PRICES are surging. And they are increasing at a much faster pace than anticipated, burdening millions of low-middle-income households and raising risks to the economy. PBS data for November shows that the pace of headline CPI inflation has spiked to 11.5pc, the fastest since February 2020. It breaches SBP’s projection of 7pc-9pc for the current fiscal, and the target of 5pc-7pc for the next 18-24 months by a long shot. The month-over-month jump of 3pc in prices from October is also more than a 13-year high. Food has become more expensive and core inflation is rising faster. The growth of 18.1pc in the weekly SPI inflation and 27pc in WPI inflation indicate that the pace of increase in domestic prices is unlikely to decrease soon. With CPI averaging 9.3pc in the first five months of the present fiscal year to November, analysts estimate headline inflation to average 11pc-12pc in the remaining seven months. Pakistan’s inflation rate is driven primarily by demand factors, higher international commodity prices, exchange rate depreciation and inflationary expectations going forward, according to the finance ministry.

While the current government cannot be blamed for global inflation that has seen commodity prices skyrocket in recent months over supply disruptions and increased post-Covid demand, it must be faulted for having a pro-cyclical spending plan despite running a large budget deficit and high debt. It couldn’t put the brakes on the Covid pandemic or world commodity prices but it could have controlled its politically motivated, inflationary fiscal policies that have made millions of families poorer than before as they face increased costs of food, energy, health, education, housing etc. The SBP too cannot be absolved of its failure to forecast correctly and take appropriate action to stabilise prices. Until July, it found ‘price pressures largely supply-driven and transient’. Before that, price pressures were “concentrated among a relatively confined set of items”. It wasn’t until September when it woke up to risks to inflation and balance of payments originating from expansionary fiscal and monetary policies. It took another couple of months and pressure from the IMF to acknowledge the role of ‘money supply growth to above trend levels’ in the emergence of demand-side pressures on inflation, and a need to normalise monetary conditions. People may have been spared at least some of the pain caused by the high cost of living had the government and bank realised the error of their actions a little earlier.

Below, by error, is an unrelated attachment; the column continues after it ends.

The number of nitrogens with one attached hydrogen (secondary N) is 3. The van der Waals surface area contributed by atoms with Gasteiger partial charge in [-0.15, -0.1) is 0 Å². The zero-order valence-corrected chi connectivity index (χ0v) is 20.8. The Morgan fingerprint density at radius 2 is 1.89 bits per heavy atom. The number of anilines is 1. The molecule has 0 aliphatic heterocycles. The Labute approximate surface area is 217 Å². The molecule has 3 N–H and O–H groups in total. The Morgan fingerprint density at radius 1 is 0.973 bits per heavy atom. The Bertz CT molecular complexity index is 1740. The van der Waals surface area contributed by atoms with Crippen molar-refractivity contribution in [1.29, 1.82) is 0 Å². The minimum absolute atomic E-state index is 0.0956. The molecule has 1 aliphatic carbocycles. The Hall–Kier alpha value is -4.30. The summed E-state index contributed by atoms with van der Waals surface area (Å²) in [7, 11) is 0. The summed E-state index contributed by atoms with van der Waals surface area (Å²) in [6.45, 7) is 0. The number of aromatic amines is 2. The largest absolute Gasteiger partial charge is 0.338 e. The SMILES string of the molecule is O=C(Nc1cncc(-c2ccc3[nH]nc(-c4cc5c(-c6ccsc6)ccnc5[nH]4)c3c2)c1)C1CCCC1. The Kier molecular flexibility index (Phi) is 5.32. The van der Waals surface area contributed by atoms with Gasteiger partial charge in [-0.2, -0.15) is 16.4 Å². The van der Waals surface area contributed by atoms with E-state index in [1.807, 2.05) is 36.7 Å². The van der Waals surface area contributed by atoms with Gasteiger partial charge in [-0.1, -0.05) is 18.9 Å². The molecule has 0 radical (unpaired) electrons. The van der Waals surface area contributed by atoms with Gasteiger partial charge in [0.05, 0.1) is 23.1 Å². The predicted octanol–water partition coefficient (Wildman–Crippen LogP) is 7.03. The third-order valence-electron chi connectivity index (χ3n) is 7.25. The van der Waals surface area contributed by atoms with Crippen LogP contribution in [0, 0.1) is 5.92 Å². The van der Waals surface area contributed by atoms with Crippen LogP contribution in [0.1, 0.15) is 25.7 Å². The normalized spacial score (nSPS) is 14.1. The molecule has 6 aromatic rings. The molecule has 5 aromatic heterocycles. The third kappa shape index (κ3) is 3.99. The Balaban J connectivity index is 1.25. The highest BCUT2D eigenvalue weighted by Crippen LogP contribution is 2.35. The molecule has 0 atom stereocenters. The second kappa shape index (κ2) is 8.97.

Published in Dawn, December 2nd, 2021

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